With the optimized conditions in hand, we started to investigate the scope of this coupling reaction under dual catalysis (Fig. 2). Arylboronic acids irrespectively bearing electron donating groups or electron withdrawing groups all reacted with good yields (3, and 510). To our delight, a variety of functional groups, including 2-Me, 2-OMe, 2-F, 3-Me, 3-OMe, 3-F, 3-CF3, 4-Me, 4-tBu, 4-Ph, 4-OMe, 4-F, 4-Cl, 4-CF3, and 4-OCF3 on the benzene ring turned out to be compatible under the standard reaction conditions (1125). Notably, medicinally prevalent aromatic moieties other than benzene were incorporated smoothly, including 1-naphthyl, 2-naphthyl, 3-indolyl, 2-thiophenyl, and 3-thiophenyl groups (2630). 1,2-Enol featuring a terminal olefin works as well, affording arylated product 31 in 63% yield correspondingly. Scope of 1,2-enols could also be extended to those bearing long aliphatic chains (3235). However, migratory phenylation fails to construct a quaternary carbon center in 36. Moreover, 1,2-enol featuring a tertiary alcohol led to tri-substituted alkene via migratory arylation process. The reactions of cyclic 1,2-enols work nicely to afford indene derivative 37, bearing a fused five-membered ring, as well as product owning a fused six- (38) or seven-membered ring (39), and such units have been widely found in various natural products and drug molecules. Finally, it is noteworthy to mention that all the reactions give regio- and stereospecific products via migratory allylic substitutions, exhibiting the synthetic robustness of this dual catalytic protocol.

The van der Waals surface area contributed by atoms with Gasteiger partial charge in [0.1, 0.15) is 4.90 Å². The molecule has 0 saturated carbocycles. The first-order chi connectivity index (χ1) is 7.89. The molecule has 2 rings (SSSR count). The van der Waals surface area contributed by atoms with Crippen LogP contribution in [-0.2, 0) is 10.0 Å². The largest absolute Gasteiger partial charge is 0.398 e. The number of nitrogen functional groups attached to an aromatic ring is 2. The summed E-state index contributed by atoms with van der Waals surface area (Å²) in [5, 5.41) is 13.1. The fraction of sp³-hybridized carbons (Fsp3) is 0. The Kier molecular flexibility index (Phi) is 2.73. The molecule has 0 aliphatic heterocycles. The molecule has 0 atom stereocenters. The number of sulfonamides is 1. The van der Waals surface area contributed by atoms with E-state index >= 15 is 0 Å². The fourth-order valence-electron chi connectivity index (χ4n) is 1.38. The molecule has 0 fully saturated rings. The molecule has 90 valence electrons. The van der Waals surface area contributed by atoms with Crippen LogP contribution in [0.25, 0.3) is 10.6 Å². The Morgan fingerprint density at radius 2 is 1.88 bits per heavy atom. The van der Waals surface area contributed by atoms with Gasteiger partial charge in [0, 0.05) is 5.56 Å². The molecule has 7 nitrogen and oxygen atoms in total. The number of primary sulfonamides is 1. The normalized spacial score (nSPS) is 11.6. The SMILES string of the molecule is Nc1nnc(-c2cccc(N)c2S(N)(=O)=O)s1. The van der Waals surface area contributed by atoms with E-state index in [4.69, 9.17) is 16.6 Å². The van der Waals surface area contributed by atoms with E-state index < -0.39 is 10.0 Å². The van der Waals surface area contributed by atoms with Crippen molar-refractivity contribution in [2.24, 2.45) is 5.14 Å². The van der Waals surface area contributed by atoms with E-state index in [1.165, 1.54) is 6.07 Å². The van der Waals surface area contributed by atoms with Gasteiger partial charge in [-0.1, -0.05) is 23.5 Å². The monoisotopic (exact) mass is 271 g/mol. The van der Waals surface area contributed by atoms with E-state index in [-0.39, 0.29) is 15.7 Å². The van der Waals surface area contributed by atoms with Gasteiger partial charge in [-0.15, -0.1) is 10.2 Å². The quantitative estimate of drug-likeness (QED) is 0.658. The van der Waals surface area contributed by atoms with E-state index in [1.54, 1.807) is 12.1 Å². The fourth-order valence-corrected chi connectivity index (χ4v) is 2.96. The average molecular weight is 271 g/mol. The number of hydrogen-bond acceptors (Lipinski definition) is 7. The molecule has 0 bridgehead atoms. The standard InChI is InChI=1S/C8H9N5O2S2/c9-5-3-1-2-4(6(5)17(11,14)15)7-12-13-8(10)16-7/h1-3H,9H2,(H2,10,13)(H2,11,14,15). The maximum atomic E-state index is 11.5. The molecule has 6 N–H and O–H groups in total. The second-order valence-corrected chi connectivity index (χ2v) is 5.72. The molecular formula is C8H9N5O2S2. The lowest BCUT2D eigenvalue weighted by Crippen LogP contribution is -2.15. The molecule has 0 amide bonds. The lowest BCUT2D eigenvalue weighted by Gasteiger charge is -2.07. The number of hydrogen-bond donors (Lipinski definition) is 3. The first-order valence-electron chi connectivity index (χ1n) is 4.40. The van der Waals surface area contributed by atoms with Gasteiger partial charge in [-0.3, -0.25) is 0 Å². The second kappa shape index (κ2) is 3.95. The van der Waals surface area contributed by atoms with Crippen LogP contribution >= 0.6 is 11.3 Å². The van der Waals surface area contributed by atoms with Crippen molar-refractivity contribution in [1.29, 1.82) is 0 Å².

Fig. 2: Substrate Scope.
figure 2

The reaction was carried out with enaol 1 (0.2 M), ArB(OH)2 (2.0 equiv.), Ni(cod)2 (10 mol%), PCy3 (20 mol%), and La(OTf)3 (20 mol%) in MTBE (1.0 mL) at 90 oC for 12 h.